The Reformation required that every believer should be capable of reading the Bible. One of the main concerns of the leaders of re-established the Protestant Church was to make this possible. Implementing such a project met some opposition.
To facilitate Bible reading
Once Protestant church worship was re-established, the problem of making Bible reading accessible to all believers arose : several societies, each with slightly different aims, were created to provide correctly translated Bibles at reasonable cost and in large enough numbers. They were often helped by Bible Societies already established in countries of Protestant tradition, either by means of subsidies (from Germany, England and Scotland) or by having easy access to translations (from Switzerland).
The first Bible Society (the Leo Foundation) was created in 1811 under the initiative of a Saxon theologian who named the Society after himself. It was approved of by the Minister for Church Worship, Count Bigot de Préameneu.
In 1818, the Protestant Bible Society of Paris was founded by the Marquis de Jaucourt. Some 643 auxiliary societies were then created, the overall aim being to bring together unite all Protestants without any exclusion whatsoever and without any dogmatic interference. However, in order to grow, it needed the help of the British and Foreign Bible Society, which kept a close watch on its activities (for example it did not want the Bibles to contain the Apocrypha). Bible translation was a subject of lively discussion between the Bible Society of Paris and its benefactor : two translations were rivalling, one by Martin and the other by Ostervald. Discussion likewise centred on the kind of reading public they were to reach, and whether the translation should be made accessible to non-Protestants. Besides, as early as 1820, the British and Foreign Bible Society settled in France and led its own campaign to reach Catholics and free thinkers. When in 1864 ongoing dispute with the English benefactor resulted in the creation of the French Bible Society, the latter chose to work within the framework of the Reformed Church and in French-speaking circles of Belgium and Switzerland. It began working in a thoroughly organised way. First of all, it undertook to provide trustworthy translations : after the Ostervald and Martin translations, the Perret-Gentil translation of the Old Testament appeared in 1847 and that of Louis Segond in 1874. The translation of the Synod Bible was begun in 1883. These translations benefited from the progress of the exegesis. Moreover, the French Bible Society was active not only throughout the parishes but also within family circles, hospitals and hostels, as well as a less costly operation amongst the military : that of distributing copies of the New Testament. It also acted as a historical society gathering rare copies of sixteenth century translations in one central place (54, Saints-Pères Street – see the “Society for the History of French Protestantism”). A quarterly bulletin was published giving accounts of the Society’s initiatives and growth and aiming at collecting funds and subsidies.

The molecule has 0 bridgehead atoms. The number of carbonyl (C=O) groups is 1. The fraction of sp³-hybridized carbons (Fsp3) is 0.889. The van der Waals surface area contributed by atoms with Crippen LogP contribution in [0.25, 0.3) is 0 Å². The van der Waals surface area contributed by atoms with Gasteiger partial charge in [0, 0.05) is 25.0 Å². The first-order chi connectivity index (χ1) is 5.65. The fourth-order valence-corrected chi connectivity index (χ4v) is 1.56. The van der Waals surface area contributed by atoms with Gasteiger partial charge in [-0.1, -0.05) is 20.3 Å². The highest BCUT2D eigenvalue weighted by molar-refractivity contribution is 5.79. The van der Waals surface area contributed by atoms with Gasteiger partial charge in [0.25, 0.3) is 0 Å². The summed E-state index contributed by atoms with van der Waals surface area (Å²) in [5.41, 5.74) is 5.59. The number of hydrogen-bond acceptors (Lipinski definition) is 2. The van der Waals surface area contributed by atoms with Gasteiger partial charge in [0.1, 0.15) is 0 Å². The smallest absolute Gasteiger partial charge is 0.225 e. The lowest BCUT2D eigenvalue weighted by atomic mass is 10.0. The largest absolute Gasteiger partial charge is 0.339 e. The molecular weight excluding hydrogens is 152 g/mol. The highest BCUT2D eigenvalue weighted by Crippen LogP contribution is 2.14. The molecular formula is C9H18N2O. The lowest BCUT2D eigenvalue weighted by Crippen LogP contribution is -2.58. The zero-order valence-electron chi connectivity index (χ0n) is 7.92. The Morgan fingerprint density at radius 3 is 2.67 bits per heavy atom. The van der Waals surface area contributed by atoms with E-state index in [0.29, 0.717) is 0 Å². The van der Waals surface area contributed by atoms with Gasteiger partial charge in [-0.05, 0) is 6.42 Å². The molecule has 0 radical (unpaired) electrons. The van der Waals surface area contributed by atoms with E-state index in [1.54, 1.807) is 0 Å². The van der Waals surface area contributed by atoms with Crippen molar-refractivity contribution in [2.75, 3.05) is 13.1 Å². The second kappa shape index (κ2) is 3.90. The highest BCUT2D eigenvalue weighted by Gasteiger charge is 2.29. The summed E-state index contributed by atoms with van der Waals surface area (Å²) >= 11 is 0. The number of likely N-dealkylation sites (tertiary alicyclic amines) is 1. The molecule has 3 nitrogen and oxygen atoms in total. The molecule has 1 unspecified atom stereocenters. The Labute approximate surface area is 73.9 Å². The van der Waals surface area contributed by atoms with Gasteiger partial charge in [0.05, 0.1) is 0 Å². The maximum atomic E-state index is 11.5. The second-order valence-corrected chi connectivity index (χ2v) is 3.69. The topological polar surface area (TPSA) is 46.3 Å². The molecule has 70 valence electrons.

In a addition to their main activity of distributing Bibles, the Bible Societies had related activities such as the Aids to facilitate Bible reading. The lattermade easels where open copies of the Bible could be displayed and draw the attention of passers-by.
Throughout the nineteenth century, over 10 million copies were distributed at low cost and without profit for the publishing companies. Four fifths of these Bibles were published by the British and Foreign Bible Society.
Such names as the Marquis de Jaucourt, Baron Ferdinand de Schickler, François Guizot, Victor de Pressensé, pastor Montandon were closely associated to these societies.
Bible Societies still exist today but bear different names.
Just before the Second World War, in the Tarn area, Paul Ramadier, the mayor of a little town, decided soon after his election to close down all the town’s Catholic schools. The bishop retaliated deciding that the parish would be deprived of its priest. Paul Ramadier asked a pastor friend to give an active hand to the parish. The latter accepted on the condition that Bibles be given to all parishioners ; this was done. As time went by, the bishop was replaced and a priest was sent back to the parish. When the parish was handed over to the priest, it was agreed to keep the Bibles. The pastor was called André de Robert. The priest was François Marty, future archbishop of Paris. He did not stay long in the town and when he left, the Bibles disappeared.
The concern for youthAfter1848, student life became more specifically organized. Associations were created to protect the young.
Societies for the promotion of educationAs it received full recognition, the Protestant community had to provide itself with the tools that would make it part of history and guarantee its future.
The faculties of theology in the 19th centuryIn 19th century France, Lutheran and Reformed pastors under the Concordat rule were trained in two State-recognized faculties of theology.
The Salvation ArmyThe Salvation Army, which was born and created in England, settled in France in 1881. Its aims were to evangelize and to provide the lower classes with social help.